Friday, July 8, 2011

Ehrman on the Bible on Suffering: A Short Historical Write-Up

Bart Ehrman’s work God’s Problem represents a combination of two different streams of attack on the Christian religion that have gained steam in American culture in the past few years, particularly with the rise and great popularity of the anti-religious zeal of the “New Atheists” (who, in fact, in both age and mostly-regurgitated arguments are ironically on average more on the older side), and – since it is written on a popular level and likely therefore to be rather influential – it is thereby worth looking at. One stream represented in the book is to attack Christianity at its foundations by attacking or trying to cast a bad light on its sacred Scriptures. Another stream is to attack it philosophically, by trying to argue using philosophical reasoning that Christianity simply cannot be correct. In particular, the problem of how there could be an all-knowing, all-powerful, all-good God given that the world as we know it is so full of seemingly gratuitous and horrendous evils has for several thousand years generally been one of the most important objections to theistic religions of all varieties, not simply the Christian one.
Ehrman’s book, then, combines these two streams and argues that the Bible does not give a satisfactory resolution of the problem of evil I have just described in the previous paragraph. Indeed, Ehrman does not seem to think that there is any resolution – or at least not one he would be willing to accept. Indeed, Ehrman’s own problem with the problem with the problem of evil, as it becomes clear as you read his responses to various Christian or theistic proposals regarding evil, is one of the heart or will rather than primarily of the intellect. It seems hard to imagine him being willing to accept a philosophical or intellectual resolution of the problem by proving that it is metaphysically possible for there to be an all-powerful, all-knowing, all-good being and also for there to be evil. This becomes even clearer when one reads subsequent things he has written or said on this subject (he pretty much explicitly admitted as much in an online discussion with N. T. Wright ). In that case, then, contrary to the title of his book, it seems that the problem is really Bart’s Problem, not God’s.
There are a great many very sophisticated and very smart Christian or theistic philosophers of the past fifty years or so who have done much excellent work on the problem of evil – so much so, that atheist philosophers only rarely these days try to attack theism via the problem of evil in its traditional form. Yet Ehrman largely deals with various responses to the problem in his book, when he deals with them at all (he leaves out a lot of interesting and very powerful proposals), by creating caricatures of them and attacking them either in their most unsophisticated forms or in their least plausible forms (and at times, though not always, with rather weak or unsophisticated rebuttals himself). He does not, for instance, deal well with the idea that evil may be a mystery that we are not currently (or, perhaps, will never be) in a position to understand – if, as he is willing to admit, this may be, then why reject God? If there is no contradiction between the existence of God and of evil and we know or accept this but do not know how to explain evil, there does not seem to be any remaining intellectual problem, since that problem is completely tied up with the contradiction, which has been here dissolved in mystery. One is led to conclude, again, that he may have struggled with the problem of evil but it does not seem to have been much at the intellectual level.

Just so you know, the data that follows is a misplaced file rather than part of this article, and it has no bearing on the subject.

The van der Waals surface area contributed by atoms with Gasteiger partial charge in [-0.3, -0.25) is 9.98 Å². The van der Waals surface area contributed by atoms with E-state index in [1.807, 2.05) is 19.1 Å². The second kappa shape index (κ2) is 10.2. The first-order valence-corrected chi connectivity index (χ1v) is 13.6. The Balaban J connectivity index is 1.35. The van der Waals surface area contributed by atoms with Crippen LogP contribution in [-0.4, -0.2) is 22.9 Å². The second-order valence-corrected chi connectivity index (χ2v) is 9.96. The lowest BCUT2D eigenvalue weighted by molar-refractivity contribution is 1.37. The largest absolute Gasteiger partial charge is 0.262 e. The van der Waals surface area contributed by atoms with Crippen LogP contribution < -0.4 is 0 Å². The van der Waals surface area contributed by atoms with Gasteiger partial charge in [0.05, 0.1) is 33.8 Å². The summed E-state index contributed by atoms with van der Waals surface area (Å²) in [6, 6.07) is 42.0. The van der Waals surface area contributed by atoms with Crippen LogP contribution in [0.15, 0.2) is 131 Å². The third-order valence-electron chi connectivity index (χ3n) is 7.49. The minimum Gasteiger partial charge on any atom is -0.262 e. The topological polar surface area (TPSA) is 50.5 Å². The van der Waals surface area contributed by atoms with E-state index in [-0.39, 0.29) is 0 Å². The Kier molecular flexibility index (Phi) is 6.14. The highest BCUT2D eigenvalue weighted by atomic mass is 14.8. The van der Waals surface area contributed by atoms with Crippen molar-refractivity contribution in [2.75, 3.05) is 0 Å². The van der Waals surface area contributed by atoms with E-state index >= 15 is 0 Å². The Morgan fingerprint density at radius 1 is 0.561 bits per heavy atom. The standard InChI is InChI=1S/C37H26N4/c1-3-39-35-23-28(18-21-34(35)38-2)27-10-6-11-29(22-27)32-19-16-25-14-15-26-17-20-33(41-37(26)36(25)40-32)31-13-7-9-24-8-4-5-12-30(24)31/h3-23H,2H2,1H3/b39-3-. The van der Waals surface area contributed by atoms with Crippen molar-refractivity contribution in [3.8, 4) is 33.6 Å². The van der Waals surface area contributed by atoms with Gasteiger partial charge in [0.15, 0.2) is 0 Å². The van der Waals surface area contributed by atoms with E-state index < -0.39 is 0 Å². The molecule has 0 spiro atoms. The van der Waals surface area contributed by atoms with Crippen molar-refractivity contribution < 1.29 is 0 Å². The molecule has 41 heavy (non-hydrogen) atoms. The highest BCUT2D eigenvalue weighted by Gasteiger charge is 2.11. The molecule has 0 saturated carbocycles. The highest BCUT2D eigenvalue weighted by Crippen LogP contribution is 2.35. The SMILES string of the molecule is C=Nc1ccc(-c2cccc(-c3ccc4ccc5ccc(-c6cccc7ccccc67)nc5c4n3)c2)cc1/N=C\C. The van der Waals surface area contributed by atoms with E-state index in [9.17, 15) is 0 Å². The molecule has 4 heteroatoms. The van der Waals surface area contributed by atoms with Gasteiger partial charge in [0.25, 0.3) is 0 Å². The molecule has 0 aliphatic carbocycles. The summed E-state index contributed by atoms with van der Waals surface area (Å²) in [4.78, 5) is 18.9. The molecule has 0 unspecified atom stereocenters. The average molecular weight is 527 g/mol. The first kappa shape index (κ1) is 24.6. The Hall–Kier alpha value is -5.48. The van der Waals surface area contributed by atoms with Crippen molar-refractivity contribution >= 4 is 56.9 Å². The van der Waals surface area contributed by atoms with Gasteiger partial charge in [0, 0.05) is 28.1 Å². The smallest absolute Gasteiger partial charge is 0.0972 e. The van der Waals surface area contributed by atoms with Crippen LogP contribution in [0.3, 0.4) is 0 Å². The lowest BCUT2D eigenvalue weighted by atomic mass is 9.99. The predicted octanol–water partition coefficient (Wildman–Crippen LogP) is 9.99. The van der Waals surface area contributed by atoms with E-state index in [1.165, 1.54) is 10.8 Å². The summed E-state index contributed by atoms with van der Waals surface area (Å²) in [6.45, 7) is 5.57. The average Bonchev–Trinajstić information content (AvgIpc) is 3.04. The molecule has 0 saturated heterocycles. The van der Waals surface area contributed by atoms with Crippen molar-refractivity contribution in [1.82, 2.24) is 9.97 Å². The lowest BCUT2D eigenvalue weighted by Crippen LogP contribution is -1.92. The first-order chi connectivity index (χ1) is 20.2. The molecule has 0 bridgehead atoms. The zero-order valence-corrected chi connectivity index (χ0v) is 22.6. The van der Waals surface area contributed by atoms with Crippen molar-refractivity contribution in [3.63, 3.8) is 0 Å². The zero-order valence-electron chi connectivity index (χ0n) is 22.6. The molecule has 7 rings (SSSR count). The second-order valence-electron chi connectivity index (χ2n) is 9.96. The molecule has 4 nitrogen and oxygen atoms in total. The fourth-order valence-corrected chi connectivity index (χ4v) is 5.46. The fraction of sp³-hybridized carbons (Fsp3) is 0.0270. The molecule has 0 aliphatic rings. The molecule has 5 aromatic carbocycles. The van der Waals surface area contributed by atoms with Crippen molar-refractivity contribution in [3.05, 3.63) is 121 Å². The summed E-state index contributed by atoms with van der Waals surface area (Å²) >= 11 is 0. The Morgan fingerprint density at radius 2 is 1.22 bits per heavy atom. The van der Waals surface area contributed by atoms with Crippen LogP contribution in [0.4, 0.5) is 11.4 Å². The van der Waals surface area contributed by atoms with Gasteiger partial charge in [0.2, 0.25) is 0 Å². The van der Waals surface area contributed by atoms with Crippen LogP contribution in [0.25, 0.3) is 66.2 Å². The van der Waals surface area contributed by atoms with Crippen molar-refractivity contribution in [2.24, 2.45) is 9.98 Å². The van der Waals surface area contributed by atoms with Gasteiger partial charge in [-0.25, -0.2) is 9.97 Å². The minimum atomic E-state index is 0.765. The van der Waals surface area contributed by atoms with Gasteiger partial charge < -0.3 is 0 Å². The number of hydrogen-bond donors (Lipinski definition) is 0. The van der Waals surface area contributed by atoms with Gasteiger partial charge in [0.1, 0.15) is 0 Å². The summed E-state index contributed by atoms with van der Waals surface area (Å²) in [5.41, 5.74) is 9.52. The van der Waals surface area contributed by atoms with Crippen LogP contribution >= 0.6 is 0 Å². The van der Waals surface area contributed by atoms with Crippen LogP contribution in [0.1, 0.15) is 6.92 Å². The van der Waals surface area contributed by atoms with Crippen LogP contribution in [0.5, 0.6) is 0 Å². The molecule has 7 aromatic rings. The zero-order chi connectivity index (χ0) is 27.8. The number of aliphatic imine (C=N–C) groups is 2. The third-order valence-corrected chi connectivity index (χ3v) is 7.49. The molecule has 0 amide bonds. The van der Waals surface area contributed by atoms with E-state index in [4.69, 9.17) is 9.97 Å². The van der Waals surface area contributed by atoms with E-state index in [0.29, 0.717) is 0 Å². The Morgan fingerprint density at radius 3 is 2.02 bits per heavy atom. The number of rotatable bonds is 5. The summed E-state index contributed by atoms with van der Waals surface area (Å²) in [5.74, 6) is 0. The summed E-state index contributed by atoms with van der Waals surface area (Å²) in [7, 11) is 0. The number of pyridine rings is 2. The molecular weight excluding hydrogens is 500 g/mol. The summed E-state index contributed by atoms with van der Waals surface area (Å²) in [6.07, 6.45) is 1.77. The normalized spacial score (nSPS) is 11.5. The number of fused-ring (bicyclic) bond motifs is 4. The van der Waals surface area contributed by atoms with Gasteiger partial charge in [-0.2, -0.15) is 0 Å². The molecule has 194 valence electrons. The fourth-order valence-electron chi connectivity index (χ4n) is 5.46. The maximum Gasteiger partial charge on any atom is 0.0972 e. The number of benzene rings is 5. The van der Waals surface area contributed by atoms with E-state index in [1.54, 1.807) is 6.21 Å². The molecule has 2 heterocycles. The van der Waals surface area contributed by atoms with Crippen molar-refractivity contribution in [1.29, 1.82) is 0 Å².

Ehrman’s problem seems to be a long rebellion against the Fundamentalist framework he spent so much of his earlier life in and which he is still stuck in and struggling to get out of, a problem I’ve seen in quite a few people who have abandoned the faith. The Bible, in this framework not only needs to be completely infallible in every single one of its written sentences but also needs to be a systematic theology or philosophical handbook by a single author with a single point of view, answering all questions with complete certainty and doing so in a plain and straightforward manner admitting no ambiguity or difficulties. Every answer to every question must be completely and fully answered for all time and for all circumstances, with full and complete assurance. Neither culture nor literary genre (nor the idea of differing manuscripts) are to be admitted into the reading of the text, which, again, means only what it “plainly” means and does and can only mean a single thing, a thing we already have and know.
The Bible, and the Bible’s discussion of suffering and evil, of course, do not fit this framework and hence Ehrman, so stuck in the framework despite his struggles to get out, must denounce the Bible for the lack of a single, clear, certain, unified answer given in a single, clear, certain, unified voice. For him, any answer given by a biblical answer must be read as if it was meant to be the final, ultimate, and only answer to all the sufferings and evil of the world. And since more than one answer is given, he thinks these answers must contradict each other and hence this cannot be the authoritative Word of God (at least in the sense he seems to want and which most Christians believe in) and there cannot be a good answer to the problem of evil at all. But of course, there is no reason to accept the framework of expectations Ehrman is trapped in, whether one is an Evangelical more on the conservative side of things or a Christian more liberal. Again, tellingly, it seems over and over to be Bart’s problem, not God’s.

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